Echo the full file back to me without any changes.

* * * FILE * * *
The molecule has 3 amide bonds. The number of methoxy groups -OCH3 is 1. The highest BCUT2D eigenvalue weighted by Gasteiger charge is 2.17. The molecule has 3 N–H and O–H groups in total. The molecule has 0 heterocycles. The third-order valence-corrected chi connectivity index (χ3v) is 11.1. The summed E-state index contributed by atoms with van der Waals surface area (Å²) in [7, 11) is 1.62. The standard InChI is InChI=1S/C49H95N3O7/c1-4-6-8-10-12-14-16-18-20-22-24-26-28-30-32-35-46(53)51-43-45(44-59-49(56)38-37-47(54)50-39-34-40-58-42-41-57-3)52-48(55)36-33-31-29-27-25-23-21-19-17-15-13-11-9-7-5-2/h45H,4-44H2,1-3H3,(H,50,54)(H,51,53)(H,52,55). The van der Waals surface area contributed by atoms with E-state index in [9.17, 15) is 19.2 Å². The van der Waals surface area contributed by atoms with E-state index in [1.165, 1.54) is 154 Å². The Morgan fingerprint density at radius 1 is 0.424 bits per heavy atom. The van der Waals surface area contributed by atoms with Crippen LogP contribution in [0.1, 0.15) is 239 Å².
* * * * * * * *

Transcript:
The molecule has 3 amide bonds. The number of methoxy groups -OCH3 is 1. The highest BCUT2D eigenvalue weighted by Gasteiger charge is 2.17. The molecule has 3 N–H and O–H groups in total. The molecule has 0 heterocycles. The third-order valence-corrected chi connectivity index (χ3v) is 11.1. The summed E-state index contributed by atoms with van der Waals surface area (Å²) in [7, 11) is 1.62. The standard InChI is InChI=1S/C49H95N3O7/c1-4-6-8-10-12-14-16-18-20-22-24-26-28-30-32-35-46(53)51-43-45(44-59-49(56)38-37-47(54)50-39-34-40-58-42-41-57-3)52-48(55)36-33-31-29-27-25-23-21-19-17-15-13-11-9-7-5-2/h45H,4-44H2,1-3H3,(H,50,54)(H,51,53)(H,52,55). The van der Waals surface area contributed by atoms with E-state index in [9.17, 15) is 19.2 Å². The van der Waals surface area contributed by atoms with E-state index in [1.165, 1.54) is 154 Å². The Morgan fingerprint density at radius 1 is 0.424 bits per heavy atom. The van der Waals surface area contributed by atoms with Crippen LogP contribution in [0.1, 0.15) is 239 Å².